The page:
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Keeping this argument within the left-right paradigm is useless and that's my assessment of the article. It is of little use because it is lopsided. Bushman points out the problems with capitalism but not communism, with democracy but not monarchy. The omission may be interpreted as a tacit acceptance of those system that went uncritiqued.

We know that any system that uses compulsion as a basis and inhibits liberty stands in stark contrast to The Plan whose central feature is individual free will. We also know that pure religion is the care and concern for others, a sacrifice of the individual. Any system within which gospel adherents are at ease, must embrace the entire spectrum that ranges from unfettered individualism to the total submission of self. That system must be based on the Christlike ideal that in losing one's self, we acheive the pinnacle of individuality. For it to work, every individual has to willingly submit and choose put others first. It cannnot happen in a wicked world because some will always be compelled. Such sacrifices, made under duress, are sacrifices that stinketh to the Lord because they do not humble us or bring contrition.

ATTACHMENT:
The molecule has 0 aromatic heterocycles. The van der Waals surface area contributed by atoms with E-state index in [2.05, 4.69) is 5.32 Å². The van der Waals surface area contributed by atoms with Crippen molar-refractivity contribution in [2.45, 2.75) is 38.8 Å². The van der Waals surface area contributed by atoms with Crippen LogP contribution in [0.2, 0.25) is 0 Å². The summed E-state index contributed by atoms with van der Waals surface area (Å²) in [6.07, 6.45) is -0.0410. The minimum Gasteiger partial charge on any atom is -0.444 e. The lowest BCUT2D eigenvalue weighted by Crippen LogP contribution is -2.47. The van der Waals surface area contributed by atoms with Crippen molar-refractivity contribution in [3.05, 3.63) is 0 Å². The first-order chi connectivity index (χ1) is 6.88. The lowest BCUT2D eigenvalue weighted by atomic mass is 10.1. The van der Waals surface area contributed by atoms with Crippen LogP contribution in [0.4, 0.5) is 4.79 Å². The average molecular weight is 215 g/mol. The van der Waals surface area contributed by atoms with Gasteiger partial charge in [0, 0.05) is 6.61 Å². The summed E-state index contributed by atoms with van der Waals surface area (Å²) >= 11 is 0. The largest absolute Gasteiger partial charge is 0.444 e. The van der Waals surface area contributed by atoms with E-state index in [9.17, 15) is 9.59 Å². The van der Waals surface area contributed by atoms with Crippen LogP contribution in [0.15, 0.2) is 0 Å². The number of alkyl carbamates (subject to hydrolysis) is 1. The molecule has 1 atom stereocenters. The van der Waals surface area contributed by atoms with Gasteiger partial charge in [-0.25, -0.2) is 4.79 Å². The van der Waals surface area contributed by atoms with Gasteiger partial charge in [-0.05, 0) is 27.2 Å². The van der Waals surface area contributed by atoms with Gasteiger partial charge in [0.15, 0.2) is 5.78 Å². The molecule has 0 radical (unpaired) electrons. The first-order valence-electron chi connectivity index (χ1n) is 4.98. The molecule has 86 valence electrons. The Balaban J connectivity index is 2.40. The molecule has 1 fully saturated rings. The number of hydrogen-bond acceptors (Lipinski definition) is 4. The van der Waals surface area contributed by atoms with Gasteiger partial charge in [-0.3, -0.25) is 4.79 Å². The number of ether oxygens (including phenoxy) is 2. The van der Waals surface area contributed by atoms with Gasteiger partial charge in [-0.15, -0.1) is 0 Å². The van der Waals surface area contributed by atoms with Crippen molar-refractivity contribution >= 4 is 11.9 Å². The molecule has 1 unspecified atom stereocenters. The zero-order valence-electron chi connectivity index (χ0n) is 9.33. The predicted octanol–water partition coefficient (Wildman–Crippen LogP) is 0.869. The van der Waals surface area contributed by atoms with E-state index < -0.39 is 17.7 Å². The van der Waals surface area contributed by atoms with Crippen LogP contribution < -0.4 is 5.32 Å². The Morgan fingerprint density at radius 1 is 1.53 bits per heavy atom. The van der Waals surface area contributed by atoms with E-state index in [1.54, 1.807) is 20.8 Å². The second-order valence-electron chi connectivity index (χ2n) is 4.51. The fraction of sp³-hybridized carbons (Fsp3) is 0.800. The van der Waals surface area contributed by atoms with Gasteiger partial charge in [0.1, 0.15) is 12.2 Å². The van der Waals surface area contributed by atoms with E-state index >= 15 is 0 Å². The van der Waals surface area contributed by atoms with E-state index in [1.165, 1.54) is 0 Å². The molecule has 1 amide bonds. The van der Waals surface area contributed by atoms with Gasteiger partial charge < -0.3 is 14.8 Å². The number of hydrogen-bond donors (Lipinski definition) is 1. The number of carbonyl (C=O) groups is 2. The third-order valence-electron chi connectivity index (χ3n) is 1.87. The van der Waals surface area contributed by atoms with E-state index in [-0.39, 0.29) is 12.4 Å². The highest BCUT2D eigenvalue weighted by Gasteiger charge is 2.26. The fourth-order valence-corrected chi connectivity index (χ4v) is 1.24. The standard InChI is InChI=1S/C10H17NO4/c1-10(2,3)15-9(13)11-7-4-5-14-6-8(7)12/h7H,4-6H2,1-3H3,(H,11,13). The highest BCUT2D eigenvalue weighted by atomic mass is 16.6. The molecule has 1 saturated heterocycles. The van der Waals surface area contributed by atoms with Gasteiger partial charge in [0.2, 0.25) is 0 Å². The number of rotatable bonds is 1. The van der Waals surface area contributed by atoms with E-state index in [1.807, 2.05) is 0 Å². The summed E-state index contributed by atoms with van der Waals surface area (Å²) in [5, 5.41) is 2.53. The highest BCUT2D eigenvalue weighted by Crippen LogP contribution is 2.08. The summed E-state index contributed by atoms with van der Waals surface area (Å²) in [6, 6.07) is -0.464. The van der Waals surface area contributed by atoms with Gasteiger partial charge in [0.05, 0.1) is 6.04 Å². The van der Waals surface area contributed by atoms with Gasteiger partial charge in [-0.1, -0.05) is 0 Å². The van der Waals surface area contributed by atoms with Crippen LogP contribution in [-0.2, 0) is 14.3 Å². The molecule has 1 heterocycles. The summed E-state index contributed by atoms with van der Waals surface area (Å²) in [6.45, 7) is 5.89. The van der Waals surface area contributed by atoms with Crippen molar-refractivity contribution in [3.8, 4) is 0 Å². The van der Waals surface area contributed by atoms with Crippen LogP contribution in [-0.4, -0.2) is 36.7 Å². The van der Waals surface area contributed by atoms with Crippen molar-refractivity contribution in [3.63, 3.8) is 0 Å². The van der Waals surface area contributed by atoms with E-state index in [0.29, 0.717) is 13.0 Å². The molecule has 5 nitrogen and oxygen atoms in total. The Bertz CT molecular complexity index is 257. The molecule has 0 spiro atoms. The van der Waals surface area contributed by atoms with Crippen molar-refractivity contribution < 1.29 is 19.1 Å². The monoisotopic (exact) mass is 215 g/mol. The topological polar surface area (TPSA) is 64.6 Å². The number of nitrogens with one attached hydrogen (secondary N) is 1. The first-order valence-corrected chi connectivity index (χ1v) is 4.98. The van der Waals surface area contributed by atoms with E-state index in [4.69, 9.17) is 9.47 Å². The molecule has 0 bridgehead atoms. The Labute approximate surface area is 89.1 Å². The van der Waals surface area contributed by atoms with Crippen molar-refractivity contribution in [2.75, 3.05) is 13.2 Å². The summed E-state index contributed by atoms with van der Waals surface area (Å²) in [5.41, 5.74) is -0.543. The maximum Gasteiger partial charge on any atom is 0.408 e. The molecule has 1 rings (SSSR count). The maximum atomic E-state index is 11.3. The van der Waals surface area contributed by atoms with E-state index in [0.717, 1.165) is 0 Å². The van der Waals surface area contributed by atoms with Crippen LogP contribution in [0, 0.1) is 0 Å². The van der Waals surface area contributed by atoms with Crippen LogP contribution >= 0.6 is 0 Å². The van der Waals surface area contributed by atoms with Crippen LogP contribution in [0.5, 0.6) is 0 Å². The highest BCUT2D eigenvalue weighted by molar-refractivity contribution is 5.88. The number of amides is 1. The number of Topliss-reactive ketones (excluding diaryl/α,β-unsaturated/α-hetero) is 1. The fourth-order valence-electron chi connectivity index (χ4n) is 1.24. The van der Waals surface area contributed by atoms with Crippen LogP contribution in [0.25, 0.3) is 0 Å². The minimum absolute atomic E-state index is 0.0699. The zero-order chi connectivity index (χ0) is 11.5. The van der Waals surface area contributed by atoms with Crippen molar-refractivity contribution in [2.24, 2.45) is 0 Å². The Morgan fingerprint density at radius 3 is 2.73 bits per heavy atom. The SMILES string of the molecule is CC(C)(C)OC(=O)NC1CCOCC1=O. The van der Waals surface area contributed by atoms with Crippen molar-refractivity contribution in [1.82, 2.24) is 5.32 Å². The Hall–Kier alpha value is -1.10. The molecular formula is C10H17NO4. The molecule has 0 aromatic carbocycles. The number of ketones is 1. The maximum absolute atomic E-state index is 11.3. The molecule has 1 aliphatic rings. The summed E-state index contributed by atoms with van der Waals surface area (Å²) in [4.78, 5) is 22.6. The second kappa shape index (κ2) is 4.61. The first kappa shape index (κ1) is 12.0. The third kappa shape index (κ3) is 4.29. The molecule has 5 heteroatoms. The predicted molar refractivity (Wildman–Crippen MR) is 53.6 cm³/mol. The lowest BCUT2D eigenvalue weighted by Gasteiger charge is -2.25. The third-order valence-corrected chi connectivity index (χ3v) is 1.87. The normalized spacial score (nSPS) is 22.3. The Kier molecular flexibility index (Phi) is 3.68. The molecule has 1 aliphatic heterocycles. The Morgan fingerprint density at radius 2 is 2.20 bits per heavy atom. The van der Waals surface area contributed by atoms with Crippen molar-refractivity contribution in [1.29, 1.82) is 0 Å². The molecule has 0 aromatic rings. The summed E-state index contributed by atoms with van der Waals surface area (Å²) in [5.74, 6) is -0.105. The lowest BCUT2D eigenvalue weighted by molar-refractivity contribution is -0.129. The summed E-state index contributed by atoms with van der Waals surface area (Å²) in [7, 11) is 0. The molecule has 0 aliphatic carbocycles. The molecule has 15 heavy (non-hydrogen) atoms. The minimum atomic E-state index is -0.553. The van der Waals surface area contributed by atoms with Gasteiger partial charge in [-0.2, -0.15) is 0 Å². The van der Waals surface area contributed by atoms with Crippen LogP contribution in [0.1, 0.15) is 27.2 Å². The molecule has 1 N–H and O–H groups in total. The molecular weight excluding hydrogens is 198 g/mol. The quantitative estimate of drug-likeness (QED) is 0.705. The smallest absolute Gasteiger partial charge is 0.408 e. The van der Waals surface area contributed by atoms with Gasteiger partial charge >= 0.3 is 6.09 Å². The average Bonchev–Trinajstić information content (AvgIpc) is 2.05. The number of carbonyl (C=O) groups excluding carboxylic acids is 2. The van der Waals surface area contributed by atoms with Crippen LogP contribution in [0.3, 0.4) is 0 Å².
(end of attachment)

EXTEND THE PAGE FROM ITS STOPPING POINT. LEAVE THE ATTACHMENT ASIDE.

And so we are left to treat society's ills with cheap and ineffective drugs. We can't continue to condemn each other because we've picked different poisons in search of an antidote.

Just my opinion.

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Each indavidual the free exercise of conscience, the right and control of property and the protection of life.